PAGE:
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Old May 29th, 2004, 01:18 PM   #1
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Which capture card?

Having a problem with capture cards. I'm planning on buying one, but which one? 10-bit and 4:2:2 would be nice, but input something else than SDI. Material is shot on DVCAM, and my deck doesn't have a sdi output. The budget is... well, anything but enormous, so I wouldn't dare to spend big bucks on the card. I'm editing on PPro, but changing to Liquid might also be an option. What would you suggest?

-Jarno
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Old May 29th, 2004, 01:39 PM   #2
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DVCam is normally transferred via a FireWire interface. Check with the manufacturer of the software/hardware that you are using or will use to select a firewire interface card. While all are relatively inexpensive, some are much better than others. If you select a card that is approved by the software vendor, then they will likely offer support should you need it.
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Old May 29th, 2004, 03:55 PM   #3
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Which capture card? ...or which codec?

Well, the reason I'd want to capture dvcam via something else than firewire are the (usually) crappy codecs. For example, color correction, or the result, isn't going to be anyhow festive if the already not-so-good dv material is going to be squeezed through a 5:1 (or something like that) compressing DV codec. (Or at least the dv codecs I've used have been locked to a single compression rate, can I for example tweak the Mainconcept DV codec to be less compressed?)

I've always thought that better-than-dv codecs usually use their own capture cards. I might be wrong, after all. How is it? Can I capture through firewire something else than just normal dv? Am I going to need some accessory card, or are the codecs software based?

edit:
So, this far it must've been made clear that I look for quality. That's beacuse I'm gonna have to edit AND color correct a ~70min feature shot by our team. The footage looks this far very nice as it should, because it's been shot on a almost top-of-the-line 2/3" dvcam camcorder. Anyhow, I'm _very_ concerned about the quality degradation if I'm going to have color correct it and after that render it with a crappy dv codec. I've seen examples of such horrible material that was ruined because having been run through a dv codec, that most of you would be scared to death after seeing them :) That's my main concern - finding a better way to treat the fantastic material...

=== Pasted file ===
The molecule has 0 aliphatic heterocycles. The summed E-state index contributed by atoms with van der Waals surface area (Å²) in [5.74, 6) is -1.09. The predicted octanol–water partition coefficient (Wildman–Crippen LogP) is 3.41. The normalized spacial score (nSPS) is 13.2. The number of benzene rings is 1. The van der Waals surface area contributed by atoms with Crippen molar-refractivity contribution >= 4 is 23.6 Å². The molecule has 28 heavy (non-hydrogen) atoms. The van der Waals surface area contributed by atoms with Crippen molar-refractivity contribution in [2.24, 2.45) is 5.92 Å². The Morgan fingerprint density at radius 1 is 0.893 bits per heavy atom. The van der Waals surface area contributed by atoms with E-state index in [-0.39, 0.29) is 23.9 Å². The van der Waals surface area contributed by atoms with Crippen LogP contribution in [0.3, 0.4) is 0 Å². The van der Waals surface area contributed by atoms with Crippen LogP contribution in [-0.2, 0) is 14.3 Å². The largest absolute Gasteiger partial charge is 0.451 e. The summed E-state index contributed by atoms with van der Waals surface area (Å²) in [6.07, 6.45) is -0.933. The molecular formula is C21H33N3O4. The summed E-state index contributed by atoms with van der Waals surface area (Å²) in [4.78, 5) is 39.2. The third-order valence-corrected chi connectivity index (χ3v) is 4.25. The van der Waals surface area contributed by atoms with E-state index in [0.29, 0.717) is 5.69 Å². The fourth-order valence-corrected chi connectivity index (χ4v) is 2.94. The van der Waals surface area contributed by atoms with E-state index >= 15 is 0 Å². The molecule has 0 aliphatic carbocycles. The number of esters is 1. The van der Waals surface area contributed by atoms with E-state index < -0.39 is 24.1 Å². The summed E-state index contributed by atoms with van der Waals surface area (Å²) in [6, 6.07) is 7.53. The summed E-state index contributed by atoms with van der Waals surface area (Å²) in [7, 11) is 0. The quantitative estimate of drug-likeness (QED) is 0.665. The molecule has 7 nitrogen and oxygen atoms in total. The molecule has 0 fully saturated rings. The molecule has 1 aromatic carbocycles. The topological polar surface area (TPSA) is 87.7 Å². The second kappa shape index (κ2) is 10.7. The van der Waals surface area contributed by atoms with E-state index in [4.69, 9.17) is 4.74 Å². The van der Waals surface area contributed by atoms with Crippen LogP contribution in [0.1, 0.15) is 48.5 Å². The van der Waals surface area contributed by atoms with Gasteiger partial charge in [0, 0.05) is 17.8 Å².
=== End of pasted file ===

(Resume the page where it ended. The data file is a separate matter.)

/edit

Thanks,

-Jarno
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Old May 29th, 2004, 07:35 PM   #4
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When the footage hits the tape it's already compressed. They did that to fit all the information onto the small mini-DV cassettes.

You might get a quality boost from editing uncompressed, but that's if:
A- Your output format is better than DV.
B- You are incorporating a lot of computer generated elements (titles, 3d stuff, etc.).

If you want to edit uncompressed, you can capture DV and transcode it to the right format (720X486 instead of 720X480). It saves time if you capture uncompressed so you don't have to transcode.

Adam Wilt's DV FAQ has lots of great pictures of shortcomings of DV codecs.
http://www.adamwilt.com/pix-codecs.html

He also writes in another site that 1st and 2nd generation DV is indistinguishable to the eye. (There certainly is a difference in 1st generation DV though.)
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